Is technology key to NZ-China export success? (Thoughts from the 3rd annual NZ China Symposium)

 The Haier Way

Notes from the NZ China Symposium, 25 July 2013

UPDATE: Speakers’ Presentation Slides now available on the Symposium Website

Key themes:

  • Understanding the China market (whether, as Patrick Chovanec told us, it’s 9 Chinas, 31 provinces, 800 prefectures, or, as Glen Murphy said, 7764 consumer segments)
  • Understanding NZ’s unique challenges in dealing with China (clue: culture seems to be a bigger problem than size or distance)
  • Understanding the new marketing landscape including the dramatic rise of ecommerce and social media (hurrah!)  

I’ve been to a lot of China events recently, and one broad underlying theme keeps echoing to me: it’s the soft skills. It’s relationships. And, it’s time spent “in market”

And, the sound bites:

  • Disaggregate. 1.4 billion people is impossible to understand. A niche segmented by location or interest (something that’s possible through social media) is a lot easier to engage with. (A topic started in John McKinnon’s opening address, and furthered by Patrick Chovanec, Glen Murphy and others)
  • Disintegrate. As outlined in Professor Marshall Meyer’s presentation (and accompanying Journal of Marketing article), small firms do better in China, so big firms should act small by breaking their business down into independent units. That’s what Haier did, and it has literally revolutionised their business (see this article’s picture … more on The Haier Way later)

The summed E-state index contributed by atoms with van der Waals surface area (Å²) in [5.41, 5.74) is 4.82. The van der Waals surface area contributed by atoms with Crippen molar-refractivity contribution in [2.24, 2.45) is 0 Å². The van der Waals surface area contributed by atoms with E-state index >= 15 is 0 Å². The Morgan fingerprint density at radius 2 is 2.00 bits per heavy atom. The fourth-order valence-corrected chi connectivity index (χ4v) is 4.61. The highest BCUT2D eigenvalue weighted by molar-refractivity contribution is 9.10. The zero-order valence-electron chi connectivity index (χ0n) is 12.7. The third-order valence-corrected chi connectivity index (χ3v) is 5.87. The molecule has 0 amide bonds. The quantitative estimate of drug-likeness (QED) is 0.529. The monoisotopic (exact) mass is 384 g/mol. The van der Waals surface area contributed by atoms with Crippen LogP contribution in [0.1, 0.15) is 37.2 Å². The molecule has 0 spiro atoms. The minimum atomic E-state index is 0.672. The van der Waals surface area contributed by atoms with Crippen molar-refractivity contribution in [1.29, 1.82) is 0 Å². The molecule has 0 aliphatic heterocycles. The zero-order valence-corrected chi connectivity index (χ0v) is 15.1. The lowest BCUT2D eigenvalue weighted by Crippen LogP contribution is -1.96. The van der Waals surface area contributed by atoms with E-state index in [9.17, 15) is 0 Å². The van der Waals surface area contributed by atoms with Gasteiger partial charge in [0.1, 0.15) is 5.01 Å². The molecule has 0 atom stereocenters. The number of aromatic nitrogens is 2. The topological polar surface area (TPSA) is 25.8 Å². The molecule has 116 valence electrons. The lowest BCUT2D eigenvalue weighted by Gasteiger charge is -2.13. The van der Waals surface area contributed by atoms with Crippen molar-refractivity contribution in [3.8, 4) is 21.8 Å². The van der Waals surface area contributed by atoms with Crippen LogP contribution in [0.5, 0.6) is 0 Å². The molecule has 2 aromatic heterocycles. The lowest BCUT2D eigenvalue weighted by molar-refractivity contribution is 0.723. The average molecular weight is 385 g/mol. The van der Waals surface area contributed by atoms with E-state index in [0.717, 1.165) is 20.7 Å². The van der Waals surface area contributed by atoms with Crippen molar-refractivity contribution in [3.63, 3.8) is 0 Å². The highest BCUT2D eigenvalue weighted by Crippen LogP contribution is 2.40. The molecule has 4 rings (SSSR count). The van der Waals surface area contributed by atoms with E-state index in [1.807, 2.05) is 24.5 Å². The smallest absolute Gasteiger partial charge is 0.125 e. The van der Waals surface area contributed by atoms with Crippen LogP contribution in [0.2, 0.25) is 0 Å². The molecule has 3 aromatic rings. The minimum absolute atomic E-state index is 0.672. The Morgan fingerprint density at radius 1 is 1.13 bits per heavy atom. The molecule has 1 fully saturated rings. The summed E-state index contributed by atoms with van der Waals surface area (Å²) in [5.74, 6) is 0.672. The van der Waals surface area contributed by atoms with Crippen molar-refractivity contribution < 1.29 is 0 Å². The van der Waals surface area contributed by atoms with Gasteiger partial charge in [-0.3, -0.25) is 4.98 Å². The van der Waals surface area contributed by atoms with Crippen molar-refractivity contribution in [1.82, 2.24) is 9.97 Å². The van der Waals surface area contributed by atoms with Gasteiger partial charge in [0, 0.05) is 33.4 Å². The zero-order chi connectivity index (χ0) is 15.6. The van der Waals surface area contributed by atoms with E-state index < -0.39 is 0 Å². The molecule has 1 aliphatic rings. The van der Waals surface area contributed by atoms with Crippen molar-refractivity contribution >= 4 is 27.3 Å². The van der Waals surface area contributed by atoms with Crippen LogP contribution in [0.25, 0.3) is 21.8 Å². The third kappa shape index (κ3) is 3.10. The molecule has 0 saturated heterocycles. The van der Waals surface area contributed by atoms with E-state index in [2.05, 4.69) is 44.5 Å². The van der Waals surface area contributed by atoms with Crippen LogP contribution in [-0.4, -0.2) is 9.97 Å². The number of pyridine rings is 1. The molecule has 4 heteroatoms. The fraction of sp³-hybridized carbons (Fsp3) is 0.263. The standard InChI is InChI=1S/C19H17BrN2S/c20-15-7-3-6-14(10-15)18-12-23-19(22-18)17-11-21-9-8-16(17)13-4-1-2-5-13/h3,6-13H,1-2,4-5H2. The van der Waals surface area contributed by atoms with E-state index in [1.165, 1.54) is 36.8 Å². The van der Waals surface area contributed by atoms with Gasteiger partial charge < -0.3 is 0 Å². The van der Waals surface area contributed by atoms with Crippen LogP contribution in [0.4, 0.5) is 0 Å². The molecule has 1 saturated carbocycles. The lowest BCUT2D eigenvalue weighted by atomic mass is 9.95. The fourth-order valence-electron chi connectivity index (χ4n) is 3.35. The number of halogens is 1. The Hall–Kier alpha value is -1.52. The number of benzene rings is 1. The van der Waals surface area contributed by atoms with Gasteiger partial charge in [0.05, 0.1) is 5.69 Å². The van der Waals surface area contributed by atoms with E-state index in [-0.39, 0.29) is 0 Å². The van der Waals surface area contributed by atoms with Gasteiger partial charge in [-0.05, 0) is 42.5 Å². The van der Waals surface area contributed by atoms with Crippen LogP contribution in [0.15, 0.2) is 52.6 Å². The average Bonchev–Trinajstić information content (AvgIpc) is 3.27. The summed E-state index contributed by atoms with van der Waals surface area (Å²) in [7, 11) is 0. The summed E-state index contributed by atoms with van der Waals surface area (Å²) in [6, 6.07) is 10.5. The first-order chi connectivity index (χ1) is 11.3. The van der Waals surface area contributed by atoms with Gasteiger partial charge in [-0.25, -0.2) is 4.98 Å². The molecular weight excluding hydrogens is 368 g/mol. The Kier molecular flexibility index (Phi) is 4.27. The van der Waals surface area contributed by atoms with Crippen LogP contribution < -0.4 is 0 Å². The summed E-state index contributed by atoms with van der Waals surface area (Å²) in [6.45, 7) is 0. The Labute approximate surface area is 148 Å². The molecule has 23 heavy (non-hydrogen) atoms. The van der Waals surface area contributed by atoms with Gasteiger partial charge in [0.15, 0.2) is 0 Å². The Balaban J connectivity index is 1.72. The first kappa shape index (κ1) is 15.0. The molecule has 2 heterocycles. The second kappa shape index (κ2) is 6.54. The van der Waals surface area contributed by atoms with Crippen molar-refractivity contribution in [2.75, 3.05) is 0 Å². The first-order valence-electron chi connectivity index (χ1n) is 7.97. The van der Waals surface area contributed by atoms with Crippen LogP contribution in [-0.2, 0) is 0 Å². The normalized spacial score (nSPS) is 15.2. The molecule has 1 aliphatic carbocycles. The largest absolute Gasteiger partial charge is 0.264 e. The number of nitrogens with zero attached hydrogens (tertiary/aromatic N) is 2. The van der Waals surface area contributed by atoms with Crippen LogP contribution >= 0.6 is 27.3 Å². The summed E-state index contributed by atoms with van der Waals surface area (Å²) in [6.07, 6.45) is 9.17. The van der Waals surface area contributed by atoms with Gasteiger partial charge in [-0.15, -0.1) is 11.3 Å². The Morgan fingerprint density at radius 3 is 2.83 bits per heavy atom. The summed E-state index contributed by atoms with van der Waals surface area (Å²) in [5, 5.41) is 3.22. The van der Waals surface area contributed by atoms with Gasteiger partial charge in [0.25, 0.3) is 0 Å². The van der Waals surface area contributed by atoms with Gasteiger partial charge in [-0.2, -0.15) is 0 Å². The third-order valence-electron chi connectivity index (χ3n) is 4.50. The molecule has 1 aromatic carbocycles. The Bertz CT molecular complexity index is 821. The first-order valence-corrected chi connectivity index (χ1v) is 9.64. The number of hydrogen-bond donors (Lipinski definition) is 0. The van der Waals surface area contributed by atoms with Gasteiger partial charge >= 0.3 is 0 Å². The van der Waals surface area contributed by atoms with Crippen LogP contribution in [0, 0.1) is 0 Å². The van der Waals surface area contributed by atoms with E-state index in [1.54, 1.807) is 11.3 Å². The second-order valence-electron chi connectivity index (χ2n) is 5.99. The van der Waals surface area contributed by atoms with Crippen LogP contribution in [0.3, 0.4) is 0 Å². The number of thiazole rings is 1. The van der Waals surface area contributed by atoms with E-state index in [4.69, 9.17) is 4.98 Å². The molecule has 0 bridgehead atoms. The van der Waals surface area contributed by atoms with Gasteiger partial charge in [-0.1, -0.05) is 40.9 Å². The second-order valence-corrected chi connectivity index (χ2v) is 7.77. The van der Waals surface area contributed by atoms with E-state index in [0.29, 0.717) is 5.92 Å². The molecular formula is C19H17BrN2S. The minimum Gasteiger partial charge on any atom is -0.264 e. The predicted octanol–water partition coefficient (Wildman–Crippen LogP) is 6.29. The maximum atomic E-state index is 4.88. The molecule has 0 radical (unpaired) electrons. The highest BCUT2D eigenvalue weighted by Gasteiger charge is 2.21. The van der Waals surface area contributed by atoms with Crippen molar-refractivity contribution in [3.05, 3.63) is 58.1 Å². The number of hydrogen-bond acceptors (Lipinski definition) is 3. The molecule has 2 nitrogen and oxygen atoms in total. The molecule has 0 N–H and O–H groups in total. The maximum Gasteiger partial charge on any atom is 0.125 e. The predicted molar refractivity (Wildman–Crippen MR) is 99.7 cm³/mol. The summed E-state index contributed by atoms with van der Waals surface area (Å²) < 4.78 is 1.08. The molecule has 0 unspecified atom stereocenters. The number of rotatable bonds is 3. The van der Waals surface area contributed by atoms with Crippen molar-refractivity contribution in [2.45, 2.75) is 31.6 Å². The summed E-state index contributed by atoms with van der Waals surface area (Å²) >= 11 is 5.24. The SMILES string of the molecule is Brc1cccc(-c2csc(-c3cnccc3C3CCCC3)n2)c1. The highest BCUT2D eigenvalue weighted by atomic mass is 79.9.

• Differentiate. It’s your entry ticket into China, according to NZTE Trade Commissioner John Cochrane. New Zealand is great at differentiation in product concept and design, but we tend to abdicate, rather than delegate, our responsibilities at the other end of Stan Shih’s smile curve. We have the opportunity to differentiate through our marketing and service, but it requires commitment.
  • 先做人,后做事 (xian zou ren, hou zhuo shi) – First attend to people, then do business. Thanks, Professor Gao

Startling stats & stunning soundbites:

  • Only 55% of NZ secondary school students feel prepared to succeed in Asia. (Asia NZ foundation)
  • While China has a huge GDP, it’s GDP per capita is #86 in the world (Professor Yuhuang Zheng)
  • China is New Zealand’s second-largest market for full-bodied red wine (Cabernet Sauvignon, Merlot and Syrah) (Philip Gregan, NZ Wine)
  • Zespri ships 10 million trays of kiwifruit to China every year. They aim to double that in 5 years.
  • China is the 91st easiest place in the world to do business (NZ is the 3rd) (Paul Smith, NZ Customs)
  • Shopping on the internet is like an IQ test” – Mark Lawler’s fantastic description of the Chinese attitude towards finding the best price online. 
  • There are 7764 distinct consumer segments in China … each one on average comprises 183,000 people. (Glen Murphy)
  • The average Wechat user opens the app 22 times per DAY.

One thing I couldn’t help but notice is that our export sector needs to get digitally savvy, fast. There’s very little overlap between the crowd that comes to SMCAKL, and the crowd that attends events like these. That needs to change.

I’ll leave the last word to Glen Murphy, who sums up my thoughts exactly:

“New Zealand’s top executives don’t get social media, and worse, they’re not curious about it.”

Amen. Time to get curious! 

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